In pop music, it is a tried and tested recipe for success to write lyrics that are specific enough to pull the listener in but vague enough to feel universal. This formula has served the likes of Max Martin, Rodney Jerkins and Brian Higgins very well over the years, but the fascinating thing about pop ballad It’s Okay To Cry, lead single and first track on Oil Of Every Pearl’s Un-Insides, is that Los Angeles-based Scottish producer, singer, songwriter and DJ Sophie seems to take the opposite approach. The story being told is very specific, but has intriguing gaps: who is this person to Sophie, what was on the page of the magazine they were reading?
In a microcosm, this represents the subversion of popular music norms that runs through her debut album. Influences from trap, EDM, bubblegum pop and musique concrete float around in a mutated form that is utterly characteristic of Sophie’s production style, and the common discourses around pop music being ‘fake’ are chewed up and spit out by an album that wilfully plays with notions of reality and artifice, most notably on Faceshopping and Immaterial.
The latter is the record’s most upbeat song, featuring a bassline that bounces around infectiously without a kickdrum to anchor it and lyrics about being inhuman, unreal (“without my legs or my hair / without my genes or my blood / with no name and with no type of story / where do I live? Tell me, where do I exist?”). The buildup stretches the vocal pitches to squealing extremes, the hook stutters around a phrase referencing both the Madonna song Material Girl and Sophie’s interest in transhumanism, the result is the closest she’s come to ‘pure’ pop since Just Like We Never Said Goodbye.
Infatuation is the R&B slow jam of the album, with filtered piano, light percussion from what sounds like a circuit bent 808 and slow, fluid bass notes that grow in intensity until they start pressing against the song’s confines. Halfway through the track an element introduces itself that has the aesthetic quality of an electric guitar solo, but is in fact a glitched out piece of granular synthesis, and the track’s hook (“infatuation / who are you deep down?”) builds from a whisper to a shout in what is an immediately arresting, bittersweet album highlight.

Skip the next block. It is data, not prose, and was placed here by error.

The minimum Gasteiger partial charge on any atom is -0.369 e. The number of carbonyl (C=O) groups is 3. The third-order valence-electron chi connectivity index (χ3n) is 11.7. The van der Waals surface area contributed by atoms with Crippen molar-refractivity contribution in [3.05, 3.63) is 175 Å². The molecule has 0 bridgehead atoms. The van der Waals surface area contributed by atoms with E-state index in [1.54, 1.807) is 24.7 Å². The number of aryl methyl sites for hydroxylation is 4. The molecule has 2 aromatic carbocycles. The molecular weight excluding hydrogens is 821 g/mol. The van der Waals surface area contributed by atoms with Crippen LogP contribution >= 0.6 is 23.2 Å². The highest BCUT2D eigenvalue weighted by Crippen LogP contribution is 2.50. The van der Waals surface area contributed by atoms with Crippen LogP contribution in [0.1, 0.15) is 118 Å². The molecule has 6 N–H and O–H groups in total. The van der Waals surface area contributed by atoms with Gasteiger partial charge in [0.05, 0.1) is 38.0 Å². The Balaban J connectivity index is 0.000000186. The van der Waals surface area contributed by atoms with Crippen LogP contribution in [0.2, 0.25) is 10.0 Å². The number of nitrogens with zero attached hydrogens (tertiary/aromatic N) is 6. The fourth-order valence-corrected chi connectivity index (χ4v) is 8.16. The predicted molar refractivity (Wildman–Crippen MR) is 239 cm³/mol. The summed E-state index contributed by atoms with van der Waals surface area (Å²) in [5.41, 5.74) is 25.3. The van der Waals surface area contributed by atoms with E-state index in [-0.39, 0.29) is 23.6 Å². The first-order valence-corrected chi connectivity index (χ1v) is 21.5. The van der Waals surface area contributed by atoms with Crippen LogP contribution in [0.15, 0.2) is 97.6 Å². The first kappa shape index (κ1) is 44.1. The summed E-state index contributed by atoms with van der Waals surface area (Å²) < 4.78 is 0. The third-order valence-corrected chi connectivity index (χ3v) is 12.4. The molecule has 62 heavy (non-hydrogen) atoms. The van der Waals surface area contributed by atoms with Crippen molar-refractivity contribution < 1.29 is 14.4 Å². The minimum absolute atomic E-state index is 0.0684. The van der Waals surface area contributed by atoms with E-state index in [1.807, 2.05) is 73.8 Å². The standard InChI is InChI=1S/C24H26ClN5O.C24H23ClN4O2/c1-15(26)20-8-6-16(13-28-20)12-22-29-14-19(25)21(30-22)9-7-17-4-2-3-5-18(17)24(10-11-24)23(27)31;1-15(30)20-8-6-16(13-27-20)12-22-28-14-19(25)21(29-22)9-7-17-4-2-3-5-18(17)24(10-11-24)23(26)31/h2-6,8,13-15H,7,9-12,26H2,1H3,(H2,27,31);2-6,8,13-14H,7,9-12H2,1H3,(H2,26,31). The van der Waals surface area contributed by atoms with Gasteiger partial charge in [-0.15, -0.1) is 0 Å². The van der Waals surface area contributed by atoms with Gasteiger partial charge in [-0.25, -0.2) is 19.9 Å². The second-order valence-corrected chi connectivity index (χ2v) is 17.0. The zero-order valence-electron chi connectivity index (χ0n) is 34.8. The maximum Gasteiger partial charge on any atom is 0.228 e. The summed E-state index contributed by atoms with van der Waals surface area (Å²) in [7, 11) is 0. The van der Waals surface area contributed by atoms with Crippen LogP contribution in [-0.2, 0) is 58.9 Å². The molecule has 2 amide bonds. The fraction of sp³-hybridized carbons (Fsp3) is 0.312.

As is to be expected given her producer chops, the sound design is often extremely intricate, whether it be the text painting of Ponyboy’s verses, the frantic rave stabs of abrasive interlude Not Okay or the gradual disintegration of Whole New World / Pretend World. However, this album also sees Sophie explore more minimal ideas like the slow builds of Is It Cold In The Water? and the cavernous Pretending which advances with the speed and magnitude of Anish Kapoor’s paint train. The variety makes the album feel significantly bigger than its 39-minute runtime, and allows her to fully realise the potential she demonstrated on 2015’s mixtape Product.
When It’s Okay To Cry was released in October last year, along with a music video that showed her face for the first time, there was a palpable sense that Sophie’s career had entered a new era. The name Sophie, which had previously seemed like an enigmatic in-joke, took on new meaning and the music was more explicitly personal. Oil Of Every Pearl’s Un-Insides does not remove all mystery, but is a powerful statement of identity, a shattering of traditional genre boundaries and nuanced, moving expressions of emotion where there once was an inscrutable deadpan. The fact that it all sounds so irresistibly good is the icing on the cake.